On This Day in History, March 9: From Comics to Ace Mystery Writer

March 9, 2012 Brooklyn Eagle Staff
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Mickey Spillane was born Frank Morrison Spillane on March 9, 1918, in Brooklyn, the only child of an Irish-Catholic bartender, John Joseph Spillane, and a Presbyterian mother, Catherine Anne Spillane.

“I was christened in two churches and neither took,” Spillane once explained after his conversion to Jehovah’s Witnesses in the early 1950s. From his crusty father, who once dismissed his son’s books as “crud,” came the nickname that stuck, Mickey. Spillane attended grammar school in Brooklyn and Roosevelt Junior High in the Bayway section of Elizabeth, NJ, which he looked back upon as “a very tough neighborhood.”

He sold his first story to a “slick” magazine soon after he graduated from Erasmus High School in Brooklyn in 1935.

To survive during the Depression, Spillane worked at odd jobs during the winters and spent his summers as a lifeguard at Breezy Point, Long Island.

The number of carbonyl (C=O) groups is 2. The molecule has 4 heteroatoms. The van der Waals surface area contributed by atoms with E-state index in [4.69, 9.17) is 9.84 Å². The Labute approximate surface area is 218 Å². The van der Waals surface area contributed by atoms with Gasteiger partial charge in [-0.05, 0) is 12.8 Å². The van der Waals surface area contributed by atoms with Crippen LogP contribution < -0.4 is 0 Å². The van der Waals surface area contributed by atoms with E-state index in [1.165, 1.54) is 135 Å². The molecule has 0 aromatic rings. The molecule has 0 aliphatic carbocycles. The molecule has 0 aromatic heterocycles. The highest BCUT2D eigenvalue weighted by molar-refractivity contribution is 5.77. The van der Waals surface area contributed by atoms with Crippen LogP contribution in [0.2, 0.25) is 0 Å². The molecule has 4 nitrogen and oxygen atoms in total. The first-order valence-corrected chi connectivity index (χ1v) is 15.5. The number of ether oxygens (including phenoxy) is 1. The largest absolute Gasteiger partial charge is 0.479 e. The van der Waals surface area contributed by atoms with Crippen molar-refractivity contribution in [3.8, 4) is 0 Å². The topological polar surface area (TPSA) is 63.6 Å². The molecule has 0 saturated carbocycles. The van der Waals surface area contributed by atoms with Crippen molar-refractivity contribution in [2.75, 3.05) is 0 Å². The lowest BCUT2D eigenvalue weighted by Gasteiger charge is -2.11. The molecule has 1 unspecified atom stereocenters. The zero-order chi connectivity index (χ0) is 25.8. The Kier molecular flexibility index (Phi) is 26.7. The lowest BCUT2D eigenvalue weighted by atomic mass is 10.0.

Spillane’s professional writing career grew out of his friendship with a Brooklyn youth named Joe Gill, whom he met when both of them were working as temporary salesmen during the 1940 Christmas rush in the basement of Gimbel’s department store. Through Joe’s brother Ray, an editor at Funnies, Inc., which produced comic books in midtown Manhattan, Spillane got a job as a script-assistant editor. Spillane was a prolific writer and turned out one 8-page story per day.

A few years after serving in the Air Force during World War II, he wrote the manuscript of his first novel, I, the Jury.

The publishing house of E.P. Dutton & Co. accepted it for publication. By 1954 1,600,000 copies had been published with millions more to come.

I, the Jury introduced Spillane’s character Mike Hammer to the world of detective fiction. In the next five years from, 1947 to 1952, Spillane completed seven novels.

Four of Spillane’s stories were filmed: I, the Jury (a 3-Dimension release of ’53), The Long Wait (’54), Kiss Me Deadly (’55) and My Gun Is Quick (’57). Spillane produced 18 novels between 1961 and 1973. In the late ’80s a hit TV series starring Stacey Keach was based on the exploits of Mike Hammer.

In 1979 Spillane’s first children’s book, The Day the Sea Rolled Back, won him a Junior Literary Guild award.

Spillane lived for many years on the coast of South Carolina before dying of pancreatic cancer on July 17, 2006.

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